7 Ways to Please a “Cord Cutter”

Winning back cord cutters

More than 15% of Americans are “cord cutters” — they previously paid for a cable or satellite TV subscription, but no longer do. An additional 10% are “cord nevers”, mostly young adults who grew up with the internet and never subscribed to cable or satellite TV. By 2025, Forrester research predicts that 50% of all viewers under 32 will not pay for TV.
Cord cutting is increasingly driven by the ability to access content online, with 47% of “cord cutters” subscribing to streaming video on demand service (SVOD) such as Netflix, Hulu, go HBO Go.  Overall, 4 in 10 households have an internet connected TV they US to watch TV and movies, up from 15% five years ago. Users can access content on their TV through digital media players such as Apple TV, Chromecast, or Roku; video game consoles such as XBox and Playstation; streaming-enabled Blu-ray players; or by using Smart TVs that offer direct access to popular SVOD services. Much of this is OTT TV.
Content consumed by “cord cutters” is not limited to online exclusives such as Narcos or Mr. Robot. A few weeks ago, millions of Americans live-streamed the first 2016 presidential debate on YouTube, Facebook, Twitter, Bloomberg TV, and CBSN. Compared with the online broadcast of the 2012 Obama – Romney debates, YouTube’s 2-million concurrent live viewers represent 14 times the live-viewing audience, five times higher watch time, and four times more peak concurrent viewers. After the debate, parts of the broadcast were accessed online by tens of millions of additional viewers.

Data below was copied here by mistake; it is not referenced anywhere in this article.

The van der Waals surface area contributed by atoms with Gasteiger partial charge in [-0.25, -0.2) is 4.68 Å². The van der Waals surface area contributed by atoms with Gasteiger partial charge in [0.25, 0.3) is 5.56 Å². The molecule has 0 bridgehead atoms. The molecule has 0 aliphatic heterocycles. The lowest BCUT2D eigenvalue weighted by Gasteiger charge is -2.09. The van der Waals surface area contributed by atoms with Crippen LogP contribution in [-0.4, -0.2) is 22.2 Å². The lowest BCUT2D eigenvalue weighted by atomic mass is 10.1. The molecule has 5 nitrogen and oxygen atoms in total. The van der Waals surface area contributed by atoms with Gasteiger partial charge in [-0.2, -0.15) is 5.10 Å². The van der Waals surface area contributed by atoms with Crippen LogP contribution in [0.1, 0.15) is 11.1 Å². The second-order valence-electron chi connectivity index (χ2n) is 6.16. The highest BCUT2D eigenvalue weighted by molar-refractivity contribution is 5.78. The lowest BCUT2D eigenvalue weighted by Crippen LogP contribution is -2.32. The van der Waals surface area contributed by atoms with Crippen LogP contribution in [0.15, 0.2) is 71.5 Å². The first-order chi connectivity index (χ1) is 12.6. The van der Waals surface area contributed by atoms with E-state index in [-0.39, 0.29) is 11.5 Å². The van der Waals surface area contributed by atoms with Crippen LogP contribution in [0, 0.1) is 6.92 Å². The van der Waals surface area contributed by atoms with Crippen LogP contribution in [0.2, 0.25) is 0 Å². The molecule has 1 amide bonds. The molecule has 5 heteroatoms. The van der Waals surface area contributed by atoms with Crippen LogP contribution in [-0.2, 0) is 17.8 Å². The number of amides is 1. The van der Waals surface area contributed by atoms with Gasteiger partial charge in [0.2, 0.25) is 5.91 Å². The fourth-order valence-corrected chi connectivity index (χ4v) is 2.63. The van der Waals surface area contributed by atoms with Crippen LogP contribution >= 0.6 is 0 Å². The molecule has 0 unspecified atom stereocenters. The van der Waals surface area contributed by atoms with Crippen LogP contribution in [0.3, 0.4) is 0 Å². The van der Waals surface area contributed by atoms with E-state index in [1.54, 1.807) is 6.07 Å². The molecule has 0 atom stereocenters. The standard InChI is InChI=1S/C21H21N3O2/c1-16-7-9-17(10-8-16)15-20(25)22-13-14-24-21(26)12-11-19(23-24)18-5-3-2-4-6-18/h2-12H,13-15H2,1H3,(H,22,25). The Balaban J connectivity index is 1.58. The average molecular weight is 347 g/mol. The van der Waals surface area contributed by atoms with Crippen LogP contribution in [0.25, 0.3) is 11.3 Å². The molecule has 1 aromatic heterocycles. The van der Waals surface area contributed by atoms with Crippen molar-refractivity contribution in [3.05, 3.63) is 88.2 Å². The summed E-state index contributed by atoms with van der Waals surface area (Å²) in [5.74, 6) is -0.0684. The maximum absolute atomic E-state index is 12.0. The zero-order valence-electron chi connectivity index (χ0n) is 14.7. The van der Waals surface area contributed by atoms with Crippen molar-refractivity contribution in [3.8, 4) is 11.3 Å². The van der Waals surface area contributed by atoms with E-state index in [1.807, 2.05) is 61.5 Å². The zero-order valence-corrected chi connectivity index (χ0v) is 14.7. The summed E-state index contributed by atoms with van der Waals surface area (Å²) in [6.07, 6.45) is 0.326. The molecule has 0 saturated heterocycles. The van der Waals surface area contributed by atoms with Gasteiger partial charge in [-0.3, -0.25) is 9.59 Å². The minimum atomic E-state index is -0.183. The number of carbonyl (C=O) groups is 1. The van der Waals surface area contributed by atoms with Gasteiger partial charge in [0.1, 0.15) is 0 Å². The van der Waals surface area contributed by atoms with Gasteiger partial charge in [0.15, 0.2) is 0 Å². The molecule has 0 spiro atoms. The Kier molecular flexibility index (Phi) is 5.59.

Cord cutters is no longer a segment, it’s a trend. TVE is the new way of watching TV. Younger millennials  are 23% less likely to explore TV alternatives or to switch providers if they know their video provider offers TVE.

7 Ways to Please a Cord Cutter

  1. Make the content on demand. Let your viewers make their own decisions. Let them choose what they want to watch, when they want to watch it, and where they want to watch it.
  2. Don’t make them pay for stuff they don’t watch. Being a cord cutter does not mean they want to get everything for free, it just mean they want more control over what they pay for. You may offer them to watch ads, in order to get the content for free, but let them make the decision. Give them the control.
  3. Make them feel like they belong, don’t leave them out of the conversation: let them share suggestions for content to watch with their friends on Facebook and Twitter, let them “share”, “like”, “post” – make the content their own.
  4. Give them the ability to watch wherever they want: on their iPad, their mobile, their gaming console, their PC, their TV… This is their choice to make. Let them switch devices whenever they please: start watching the new Ray Donovan episode on their iPad, but then switch to the TV. Let them watch everywhere, on any device, all the time.
  5. Know their viewing habits. Know what they like to watch, when and where –and offer only what’s relevant for them. Don’t blast them with irrelevant recommendations.
  6. It’s not all about on demand. In some cases, they do prefer to get a live view, especially around major sports events or big new items. Make sure this is available too.
  7. And finally, help foster their addiction to the series they love. If a new episode is available – let them know about it. If their favorite show is airing now – notify them. Keep them in the know.

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